Making Waves

Notable, Quotable, Boatable. Fish Training, Jane Seymour Honored, and Whales on Ebay.

Widerload. The Coast Guard Has Recomended that small-boat operators raise the weight estimates for their passengers. Apparently, we’re gobbling up too many Double Quarter Pounders with Cheese. The decision was prompted by an accident in Baltimore in which an overloaded water taxi capsized and killed five people. When the Coast Guard set weight standards in 1942, the average passenger weighed 140 pounds. Now we’ve ballooned to about 178 pounds. The Coast Guard suggesteda new voluntary standard of 185 pounds until new rules are created.

Fin Forward. A newly discovered fossil that looks like a cross between a fish and a crocodile is being considered the missing link by scientists, supporting the theory that fish evolved into the first land creatures. The new specimen, nicknamed Fishapod, has front fins with bones that represent a shoulder, upper arm, elbow, forearm, and wrist and may have been able to support itself on the ground.

Save Our Marinas. Boaters know how invaluable marinas are. Now county commissioners in Florida are sending the same message, thanks to their vote to spend $29 million to ensure that the owners of Sailfish Marina and Palm Beach Yacht Center don’t sell out to developers. Some hope money from slip rentals will be used to fund city projects, such as parks and beaches.


A Shell Shock. An Italian restaurant was fined $855 for displaying live lobsters on ice to attract patrons. Apparently, the establishment violated an anti-cruelty law usually affecting cats and dogs. Reportedly, Italy has some of the world’s toughest animal rights laws. Rome has banned goldfish bowls, and Turin, home of the 2006 Winter Olympics, passed a law that would fine dog owners $630 if they didn’t walk their dogs at least three times a day.

Soul-ed on eBay. In January a whale swam up the River Thames into Central London, and despite efforts to rescue it, the wayward whale died. Now a nutjob with a computer has claimed that the whale gave him its soul and asked him to sell it to raise money for bottlenose whales. The nutjob tried to auction it off on eBay.

Veto That. No matter your political leanings, there’s now reason to have a beef with former Clinton-era cabinet secretary Donna Shalala. Shalala, who left Washington to become the president of the University of Miami, reportedly said her worst recent purchase was a 29′ powerboat, a confession that’s more offensive than anything Slick Willie did in the White House.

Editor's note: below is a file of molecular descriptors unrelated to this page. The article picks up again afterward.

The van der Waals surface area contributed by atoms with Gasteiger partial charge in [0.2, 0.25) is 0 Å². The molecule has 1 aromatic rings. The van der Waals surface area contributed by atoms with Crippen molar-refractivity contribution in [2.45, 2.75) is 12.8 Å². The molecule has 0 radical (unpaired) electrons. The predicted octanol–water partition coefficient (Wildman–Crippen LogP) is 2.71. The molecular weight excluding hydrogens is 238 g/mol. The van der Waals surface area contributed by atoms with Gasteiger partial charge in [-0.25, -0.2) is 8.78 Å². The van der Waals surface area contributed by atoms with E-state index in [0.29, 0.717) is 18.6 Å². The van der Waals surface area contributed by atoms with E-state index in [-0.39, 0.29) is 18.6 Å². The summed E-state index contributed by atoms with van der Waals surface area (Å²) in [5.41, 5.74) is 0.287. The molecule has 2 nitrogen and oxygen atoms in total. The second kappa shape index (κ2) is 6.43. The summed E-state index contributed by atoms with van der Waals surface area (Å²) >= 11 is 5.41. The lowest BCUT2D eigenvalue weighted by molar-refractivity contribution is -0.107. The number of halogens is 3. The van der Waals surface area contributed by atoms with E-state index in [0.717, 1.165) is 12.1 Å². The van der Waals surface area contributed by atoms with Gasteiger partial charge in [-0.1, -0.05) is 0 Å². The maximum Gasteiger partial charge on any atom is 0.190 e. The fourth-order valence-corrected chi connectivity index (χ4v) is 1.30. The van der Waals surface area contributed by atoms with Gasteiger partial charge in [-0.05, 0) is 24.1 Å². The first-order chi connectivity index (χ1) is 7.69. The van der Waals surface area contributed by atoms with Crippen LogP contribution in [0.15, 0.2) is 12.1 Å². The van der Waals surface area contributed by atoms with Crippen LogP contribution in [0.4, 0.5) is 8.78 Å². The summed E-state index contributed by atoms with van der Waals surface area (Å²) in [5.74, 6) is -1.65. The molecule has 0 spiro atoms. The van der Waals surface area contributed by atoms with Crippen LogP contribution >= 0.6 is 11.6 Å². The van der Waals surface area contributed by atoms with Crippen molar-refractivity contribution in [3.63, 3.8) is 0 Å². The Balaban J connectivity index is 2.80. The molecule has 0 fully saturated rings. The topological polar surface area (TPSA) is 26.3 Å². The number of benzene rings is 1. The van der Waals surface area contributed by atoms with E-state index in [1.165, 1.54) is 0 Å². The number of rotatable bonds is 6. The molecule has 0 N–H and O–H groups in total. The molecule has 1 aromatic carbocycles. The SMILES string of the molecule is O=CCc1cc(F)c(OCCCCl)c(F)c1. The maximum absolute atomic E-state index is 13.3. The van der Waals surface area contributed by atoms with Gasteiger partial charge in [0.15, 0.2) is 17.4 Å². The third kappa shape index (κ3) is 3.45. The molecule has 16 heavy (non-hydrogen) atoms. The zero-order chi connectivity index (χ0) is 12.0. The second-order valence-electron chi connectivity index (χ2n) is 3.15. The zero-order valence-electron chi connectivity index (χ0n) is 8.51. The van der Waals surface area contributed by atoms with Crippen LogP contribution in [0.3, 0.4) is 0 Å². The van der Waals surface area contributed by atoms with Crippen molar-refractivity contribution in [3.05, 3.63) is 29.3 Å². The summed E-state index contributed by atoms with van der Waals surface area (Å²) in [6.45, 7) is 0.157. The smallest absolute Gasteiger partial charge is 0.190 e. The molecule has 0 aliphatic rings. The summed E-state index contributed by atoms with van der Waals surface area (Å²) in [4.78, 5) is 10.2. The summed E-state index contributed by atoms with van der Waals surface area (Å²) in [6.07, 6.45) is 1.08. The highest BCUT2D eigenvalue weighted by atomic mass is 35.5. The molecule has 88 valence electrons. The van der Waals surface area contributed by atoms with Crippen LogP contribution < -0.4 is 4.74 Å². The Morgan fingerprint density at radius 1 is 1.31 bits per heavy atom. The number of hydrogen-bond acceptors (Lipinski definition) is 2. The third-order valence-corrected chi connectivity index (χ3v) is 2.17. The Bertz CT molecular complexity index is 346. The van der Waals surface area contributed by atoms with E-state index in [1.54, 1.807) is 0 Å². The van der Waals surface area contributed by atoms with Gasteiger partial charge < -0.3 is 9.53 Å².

Mission: Publicity. Tom Cruise took over New York to promote M:i:III, the third installment of the Mission Impossible series. To highlight his action-packed stunt work in the film, which may be the only thing that makes this movie viewable, Cruise traveled through the city in a speedboat, motorcycle, helicopter, and subway. What was missing? A makeout session with baby mama Katie Holmes.

Train a fish Do goldfish have memories? Yes, says the creator of THE Fish School Training System ($26; Using repetition, the school teaches fish to jump through hoops and play ball. Below, our (kind of) success story with Spot, our new office pet.

It’s a Boy. We rescued Spot, a 2” goldfish, from a local pet shop. To minimize congestion, we kept castles and mermaids out of his tank during training, though Spot did seem a little lonely for company.


Taking the Bait. The first step was to get Spot to swim to the feeding wand (included), which, with its quick-release door, let us feed Spot only when he would get near the wand. Spot was spooked at first because we kept poking him, but he was patient and after a few tries, he remembered that the wand equals mealtime.

Party Tricks. Using the feeding wand, we lured Spot through the hoop (also included) by placing the wand on one side of the hoop and releasing the fish food after Spot swam through the hoop. After a few tries, Spot reluctantly swam through the hoop’s small opening, and we could tell when he was hungry because he hung out there at feeding time.